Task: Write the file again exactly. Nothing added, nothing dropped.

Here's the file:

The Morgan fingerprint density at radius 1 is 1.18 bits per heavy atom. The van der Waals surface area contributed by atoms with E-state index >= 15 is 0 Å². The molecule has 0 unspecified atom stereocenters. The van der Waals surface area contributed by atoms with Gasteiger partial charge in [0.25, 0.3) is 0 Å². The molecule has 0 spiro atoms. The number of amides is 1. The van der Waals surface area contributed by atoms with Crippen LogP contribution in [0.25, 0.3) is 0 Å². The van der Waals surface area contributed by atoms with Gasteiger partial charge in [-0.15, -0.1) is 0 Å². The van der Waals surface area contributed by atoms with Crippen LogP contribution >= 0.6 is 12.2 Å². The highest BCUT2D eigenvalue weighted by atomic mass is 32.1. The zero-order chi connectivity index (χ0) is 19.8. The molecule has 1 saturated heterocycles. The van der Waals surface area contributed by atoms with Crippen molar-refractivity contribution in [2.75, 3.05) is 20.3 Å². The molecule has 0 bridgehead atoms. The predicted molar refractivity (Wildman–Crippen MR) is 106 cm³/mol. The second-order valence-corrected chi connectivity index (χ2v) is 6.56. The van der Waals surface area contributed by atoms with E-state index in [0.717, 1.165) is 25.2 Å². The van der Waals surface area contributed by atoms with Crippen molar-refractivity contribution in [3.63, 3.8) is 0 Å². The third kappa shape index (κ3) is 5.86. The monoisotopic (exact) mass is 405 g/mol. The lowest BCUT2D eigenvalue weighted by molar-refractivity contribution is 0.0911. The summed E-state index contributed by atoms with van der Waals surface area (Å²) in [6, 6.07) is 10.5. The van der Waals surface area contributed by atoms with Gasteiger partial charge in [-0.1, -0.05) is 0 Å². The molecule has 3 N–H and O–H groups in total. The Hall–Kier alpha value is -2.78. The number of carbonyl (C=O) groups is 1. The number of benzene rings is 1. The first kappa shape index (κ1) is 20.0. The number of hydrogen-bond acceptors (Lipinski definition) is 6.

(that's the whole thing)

The Morgan fingerprint density at radius 1 is 1.18 bits per heavy atom. The van der Waals surface area contributed by atoms with E-state index >= 15 is 0 Å². The molecule has 0 unspecified atom stereocenters. The van der Waals surface area contributed by atoms with Gasteiger partial charge in [0.25, 0.3) is 0 Å². The molecule has 0 spiro atoms. The number of amides is 1. The van der Waals surface area contributed by atoms with Crippen LogP contribution in [0.25, 0.3) is 0 Å². The van der Waals surface area contributed by atoms with Gasteiger partial charge in [-0.15, -0.1) is 0 Å². The van der Waals surface area contributed by atoms with Crippen LogP contribution >= 0.6 is 12.2 Å². The highest BCUT2D eigenvalue weighted by atomic mass is 32.1. The zero-order chi connectivity index (χ0) is 19.8. The molecule has 1 saturated heterocycles. The van der Waals surface area contributed by atoms with Crippen molar-refractivity contribution in [2.75, 3.05) is 20.3 Å². The molecule has 0 bridgehead atoms. The predicted molar refractivity (Wildman–Crippen MR) is 106 cm³/mol. The second-order valence-corrected chi connectivity index (χ2v) is 6.56. The van der Waals surface area contributed by atoms with E-state index in [0.717, 1.165) is 25.2 Å². The van der Waals surface area contributed by atoms with Crippen molar-refractivity contribution in [3.63, 3.8) is 0 Å². The third kappa shape index (κ3) is 5.86. The monoisotopic (exact) mass is 405 g/mol. The lowest BCUT2D eigenvalue weighted by molar-refractivity contribution is 0.0911. The summed E-state index contributed by atoms with van der Waals surface area (Å²) in [6, 6.07) is 10.5. The van der Waals surface area contributed by atoms with Gasteiger partial charge in [-0.1, -0.05) is 0 Å². The molecule has 3 N–H and O–H groups in total. The Hall–Kier alpha value is -2.78. The number of carbonyl (C=O) groups is 1. The number of benzene rings is 1. The first kappa shape index (κ1) is 20.0. The number of hydrogen-bond acceptors (Lipinski definition) is 6.